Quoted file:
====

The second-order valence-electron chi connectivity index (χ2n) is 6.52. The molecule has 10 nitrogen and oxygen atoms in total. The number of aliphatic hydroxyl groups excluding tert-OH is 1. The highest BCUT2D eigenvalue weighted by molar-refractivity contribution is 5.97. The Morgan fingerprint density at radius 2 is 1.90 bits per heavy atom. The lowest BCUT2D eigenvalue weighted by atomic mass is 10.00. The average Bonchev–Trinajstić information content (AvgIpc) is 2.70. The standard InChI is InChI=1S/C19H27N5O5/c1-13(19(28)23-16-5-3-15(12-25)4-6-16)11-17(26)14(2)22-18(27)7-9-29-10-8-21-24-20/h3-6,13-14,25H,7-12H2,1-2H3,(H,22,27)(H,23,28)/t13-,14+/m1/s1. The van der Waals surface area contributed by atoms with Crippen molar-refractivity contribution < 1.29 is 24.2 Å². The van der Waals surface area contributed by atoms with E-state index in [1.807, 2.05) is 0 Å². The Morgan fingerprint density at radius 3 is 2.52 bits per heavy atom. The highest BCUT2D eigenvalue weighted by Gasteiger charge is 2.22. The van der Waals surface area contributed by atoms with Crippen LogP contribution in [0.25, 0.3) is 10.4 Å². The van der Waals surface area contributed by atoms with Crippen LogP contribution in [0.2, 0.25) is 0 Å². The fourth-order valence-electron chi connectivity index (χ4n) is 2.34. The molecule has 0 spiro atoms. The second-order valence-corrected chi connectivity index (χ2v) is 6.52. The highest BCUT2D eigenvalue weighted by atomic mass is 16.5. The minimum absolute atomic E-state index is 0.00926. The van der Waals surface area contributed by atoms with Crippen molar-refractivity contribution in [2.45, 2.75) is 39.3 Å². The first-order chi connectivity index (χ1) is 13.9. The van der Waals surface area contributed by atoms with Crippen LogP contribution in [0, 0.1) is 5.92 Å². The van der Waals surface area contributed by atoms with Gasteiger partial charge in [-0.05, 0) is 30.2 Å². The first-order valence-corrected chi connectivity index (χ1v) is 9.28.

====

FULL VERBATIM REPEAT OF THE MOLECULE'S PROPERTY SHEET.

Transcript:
The second-order valence-electron chi connectivity index (χ2n) is 6.52. The molecule has 10 nitrogen and oxygen atoms in total. The number of aliphatic hydroxyl groups excluding tert-OH is 1. The highest BCUT2D eigenvalue weighted by molar-refractivity contribution is 5.97. The Morgan fingerprint density at radius 2 is 1.90 bits per heavy atom. The lowest BCUT2D eigenvalue weighted by atomic mass is 10.00. The average Bonchev–Trinajstić information content (AvgIpc) is 2.70. The standard InChI is InChI=1S/C19H27N5O5/c1-13(19(28)23-16-5-3-15(12-25)4-6-16)11-17(26)14(2)22-18(27)7-9-29-10-8-21-24-20/h3-6,13-14,25H,7-12H2,1-2H3,(H,22,27)(H,23,28)/t13-,14+/m1/s1. The van der Waals surface area contributed by atoms with Crippen molar-refractivity contribution < 1.29 is 24.2 Å². The van der Waals surface area contributed by atoms with E-state index in [1.807, 2.05) is 0 Å². The Morgan fingerprint density at radius 3 is 2.52 bits per heavy atom. The highest BCUT2D eigenvalue weighted by Gasteiger charge is 2.22. The van der Waals surface area contributed by atoms with Crippen LogP contribution in [0.25, 0.3) is 10.4 Å². The van der Waals surface area contributed by atoms with Crippen LogP contribution in [0.2, 0.25) is 0 Å². The fourth-order valence-electron chi connectivity index (χ4n) is 2.34. The molecule has 0 spiro atoms. The second-order valence-corrected chi connectivity index (χ2v) is 6.52. The highest BCUT2D eigenvalue weighted by atomic mass is 16.5. The minimum absolute atomic E-state index is 0.00926. The van der Waals surface area contributed by atoms with Crippen molar-refractivity contribution in [2.45, 2.75) is 39.3 Å². The first-order chi connectivity index (χ1) is 13.9. The van der Waals surface area contributed by atoms with Crippen LogP contribution in [0, 0.1) is 5.92 Å². The van der Waals surface area contributed by atoms with Gasteiger partial charge in [-0.05, 0) is 30.2 Å². The first-order valence-corrected chi connectivity index (χ1v) is 9.28.